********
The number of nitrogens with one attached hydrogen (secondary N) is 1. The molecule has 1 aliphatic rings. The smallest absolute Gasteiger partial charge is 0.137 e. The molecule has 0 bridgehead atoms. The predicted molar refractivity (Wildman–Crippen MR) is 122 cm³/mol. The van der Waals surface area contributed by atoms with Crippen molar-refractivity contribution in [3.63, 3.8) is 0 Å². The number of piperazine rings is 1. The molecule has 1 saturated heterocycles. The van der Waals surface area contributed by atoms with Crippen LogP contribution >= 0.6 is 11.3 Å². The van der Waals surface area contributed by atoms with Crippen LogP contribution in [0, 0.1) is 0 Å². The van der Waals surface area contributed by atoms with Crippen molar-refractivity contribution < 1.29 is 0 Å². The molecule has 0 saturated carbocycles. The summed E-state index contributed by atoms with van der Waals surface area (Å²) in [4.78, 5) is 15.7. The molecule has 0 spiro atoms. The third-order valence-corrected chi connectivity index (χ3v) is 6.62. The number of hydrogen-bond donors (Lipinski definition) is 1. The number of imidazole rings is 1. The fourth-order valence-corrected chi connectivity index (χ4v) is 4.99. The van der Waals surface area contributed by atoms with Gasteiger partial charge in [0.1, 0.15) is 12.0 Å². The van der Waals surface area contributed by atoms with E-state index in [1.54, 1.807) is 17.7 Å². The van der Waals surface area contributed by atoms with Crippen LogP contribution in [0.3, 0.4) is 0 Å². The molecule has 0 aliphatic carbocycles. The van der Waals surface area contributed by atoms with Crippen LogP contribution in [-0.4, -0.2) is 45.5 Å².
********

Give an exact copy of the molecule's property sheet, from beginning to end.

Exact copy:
The number of nitrogens with one attached hydrogen (secondary N) is 1. The molecule has 1 aliphatic rings. The smallest absolute Gasteiger partial charge is 0.137 e. The molecule has 0 bridgehead atoms. The predicted molar refractivity (Wildman–Crippen MR) is 122 cm³/mol. The van der Waals surface area contributed by atoms with Crippen molar-refractivity contribution in [3.63, 3.8) is 0 Å². The number of piperazine rings is 1. The molecule has 1 saturated heterocycles. The van der Waals surface area contributed by atoms with Crippen LogP contribution >= 0.6 is 11.3 Å². The van der Waals surface area contributed by atoms with Crippen LogP contribution in [0, 0.1) is 0 Å². The van der Waals surface area contributed by atoms with Crippen molar-refractivity contribution < 1.29 is 0 Å². The molecule has 0 saturated carbocycles. The summed E-state index contributed by atoms with van der Waals surface area (Å²) in [4.78, 5) is 15.7. The molecule has 0 spiro atoms. The third-order valence-corrected chi connectivity index (χ3v) is 6.62. The number of hydrogen-bond donors (Lipinski definition) is 1. The number of imidazole rings is 1. The fourth-order valence-corrected chi connectivity index (χ4v) is 4.99. The van der Waals surface area contributed by atoms with Gasteiger partial charge in [0.1, 0.15) is 12.0 Å². The van der Waals surface area contributed by atoms with E-state index in [1.54, 1.807) is 17.7 Å². The van der Waals surface area contributed by atoms with Crippen LogP contribution in [0.3, 0.4) is 0 Å². The molecule has 0 aliphatic carbocycles. The van der Waals surface area contributed by atoms with Crippen LogP contribution in [-0.4, -0.2) is 45.5 Å².